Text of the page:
Paul Kasonkomona, a Zambian human rights activist with many years' experience, was arrested in Lusaka on Sunday for publically supporting the rights of Zambia's sexual minorities. He was arrested shortly after appearing on an independent television channel, Muvi TV, where he spoke in favour of access to health care for sex workers, prisoners, and sexual minorities.
California lawmakers are considering making the Boy Scouts of America and other youth groups that do not accept gay, transgender or atheist members and leaders ineligible for some state tax exemptions.
Gays and lesbians in France may soon be able to marry and become parents. The marriage equality bill currently before lawmakers would grant French same-sex couples the right to wed and jointly adopt children.
On Tuesday, GLAAD and members of the Los Angeles trans community met with editors and staff members at the Los Angeles Times for an honest, off-the-record discussion about issues that uniquely affect trans people.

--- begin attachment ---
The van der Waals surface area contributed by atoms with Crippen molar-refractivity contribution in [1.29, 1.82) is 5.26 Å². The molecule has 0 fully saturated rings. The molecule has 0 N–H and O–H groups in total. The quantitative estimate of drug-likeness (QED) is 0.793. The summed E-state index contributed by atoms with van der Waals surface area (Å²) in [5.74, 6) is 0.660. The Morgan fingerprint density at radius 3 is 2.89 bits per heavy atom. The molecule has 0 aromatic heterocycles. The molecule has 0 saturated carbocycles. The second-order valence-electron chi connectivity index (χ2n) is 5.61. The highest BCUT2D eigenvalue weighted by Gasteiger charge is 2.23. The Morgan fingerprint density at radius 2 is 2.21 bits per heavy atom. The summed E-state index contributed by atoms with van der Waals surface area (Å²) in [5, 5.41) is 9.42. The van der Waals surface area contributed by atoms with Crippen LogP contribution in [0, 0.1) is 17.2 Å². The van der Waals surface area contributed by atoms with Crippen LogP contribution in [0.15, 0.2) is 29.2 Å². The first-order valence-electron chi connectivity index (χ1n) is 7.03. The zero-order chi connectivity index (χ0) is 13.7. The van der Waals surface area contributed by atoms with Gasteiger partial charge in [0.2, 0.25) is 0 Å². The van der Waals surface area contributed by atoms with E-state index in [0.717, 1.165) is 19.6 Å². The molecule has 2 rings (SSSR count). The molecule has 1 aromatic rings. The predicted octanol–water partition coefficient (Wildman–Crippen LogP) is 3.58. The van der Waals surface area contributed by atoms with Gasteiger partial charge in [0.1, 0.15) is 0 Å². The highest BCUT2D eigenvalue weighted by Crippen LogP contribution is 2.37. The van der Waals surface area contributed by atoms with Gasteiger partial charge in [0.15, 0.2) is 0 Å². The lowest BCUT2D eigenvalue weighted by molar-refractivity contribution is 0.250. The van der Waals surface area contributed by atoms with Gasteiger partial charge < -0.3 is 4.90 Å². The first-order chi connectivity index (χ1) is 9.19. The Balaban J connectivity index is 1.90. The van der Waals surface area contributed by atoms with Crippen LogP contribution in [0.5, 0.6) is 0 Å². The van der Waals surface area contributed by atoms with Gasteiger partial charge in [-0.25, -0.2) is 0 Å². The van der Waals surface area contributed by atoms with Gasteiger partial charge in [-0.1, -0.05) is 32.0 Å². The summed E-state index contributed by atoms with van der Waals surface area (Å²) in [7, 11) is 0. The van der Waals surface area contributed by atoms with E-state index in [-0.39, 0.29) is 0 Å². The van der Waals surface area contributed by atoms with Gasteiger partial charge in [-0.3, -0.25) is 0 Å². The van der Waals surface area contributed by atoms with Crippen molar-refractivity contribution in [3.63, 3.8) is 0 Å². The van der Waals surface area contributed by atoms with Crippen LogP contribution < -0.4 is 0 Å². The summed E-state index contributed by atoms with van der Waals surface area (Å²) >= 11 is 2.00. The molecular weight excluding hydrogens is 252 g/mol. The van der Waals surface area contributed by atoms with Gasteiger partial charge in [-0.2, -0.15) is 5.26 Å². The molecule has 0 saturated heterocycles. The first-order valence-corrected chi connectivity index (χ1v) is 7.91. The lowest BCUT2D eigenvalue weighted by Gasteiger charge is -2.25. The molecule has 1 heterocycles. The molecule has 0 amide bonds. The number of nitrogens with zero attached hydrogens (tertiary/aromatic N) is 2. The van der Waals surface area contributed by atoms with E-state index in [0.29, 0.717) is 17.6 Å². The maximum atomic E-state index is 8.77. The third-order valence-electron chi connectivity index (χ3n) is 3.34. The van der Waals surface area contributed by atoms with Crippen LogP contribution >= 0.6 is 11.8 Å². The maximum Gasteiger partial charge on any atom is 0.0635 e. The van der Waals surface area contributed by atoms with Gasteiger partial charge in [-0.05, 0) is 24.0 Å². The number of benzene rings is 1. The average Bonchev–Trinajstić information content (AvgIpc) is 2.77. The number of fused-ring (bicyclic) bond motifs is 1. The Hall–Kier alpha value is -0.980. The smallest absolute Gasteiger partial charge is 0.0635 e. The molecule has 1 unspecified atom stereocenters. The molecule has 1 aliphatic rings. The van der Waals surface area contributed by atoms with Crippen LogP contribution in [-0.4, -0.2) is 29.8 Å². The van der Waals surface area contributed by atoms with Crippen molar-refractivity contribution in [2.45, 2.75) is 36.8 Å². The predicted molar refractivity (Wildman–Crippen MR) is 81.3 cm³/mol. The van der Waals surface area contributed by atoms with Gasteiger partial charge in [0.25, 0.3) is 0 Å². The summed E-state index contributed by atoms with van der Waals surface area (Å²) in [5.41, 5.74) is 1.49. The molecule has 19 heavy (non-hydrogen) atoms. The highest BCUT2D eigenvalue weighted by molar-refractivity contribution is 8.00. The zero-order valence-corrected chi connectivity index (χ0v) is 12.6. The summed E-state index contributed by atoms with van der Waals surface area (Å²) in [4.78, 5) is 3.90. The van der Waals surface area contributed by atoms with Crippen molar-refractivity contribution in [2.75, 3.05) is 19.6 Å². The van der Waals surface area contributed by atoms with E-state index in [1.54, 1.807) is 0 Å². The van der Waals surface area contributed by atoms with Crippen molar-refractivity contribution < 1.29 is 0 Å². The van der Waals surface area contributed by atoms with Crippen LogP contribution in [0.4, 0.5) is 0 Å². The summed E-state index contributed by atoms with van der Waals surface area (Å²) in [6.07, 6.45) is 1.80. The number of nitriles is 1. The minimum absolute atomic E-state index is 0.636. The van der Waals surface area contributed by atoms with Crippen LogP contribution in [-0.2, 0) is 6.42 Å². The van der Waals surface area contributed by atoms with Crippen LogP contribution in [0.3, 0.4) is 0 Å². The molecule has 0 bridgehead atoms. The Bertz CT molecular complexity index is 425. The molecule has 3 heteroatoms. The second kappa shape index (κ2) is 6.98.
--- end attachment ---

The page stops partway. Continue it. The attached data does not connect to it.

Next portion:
At the 24th Annual GLAAD Media Awards event in Los Angeles on Saturday, April 20, GLAAD co-founder Dean Hansell will receive the first Founders Award in recognition of his 27 years of service to GLAAD.
Richard Socarides, former advisor on gay rights to Bill Clinton, talks with I'm from Driftwood about coming out to his father, Dr. Charles W. Socarides, M.D. who was one of the founders of the theories behind so called "ex-gay therapy."
A Detroit professor and legal adviser to the Vatican says Catholics who promote gay marriage should not try to receive holy Communion, a key part of Catholic identity.
And the archbishop of Detroit, Allen Vigneron, said Sunday that Catholics who receive Communion while advocating gay marriage would "logically bring shame for a double-dealing that is not unlike perjury."
The elasticity that officers in New York and elsewhere have been given to police quality-of-life violations has had the unfortunate effect of leaving transgender women, especially, susceptible to the charge that they must be engaged in sex work. What we have now, in some sense, is an actual fashion police — an attitude among some law enforcers that attaches criminality to sartorial choice.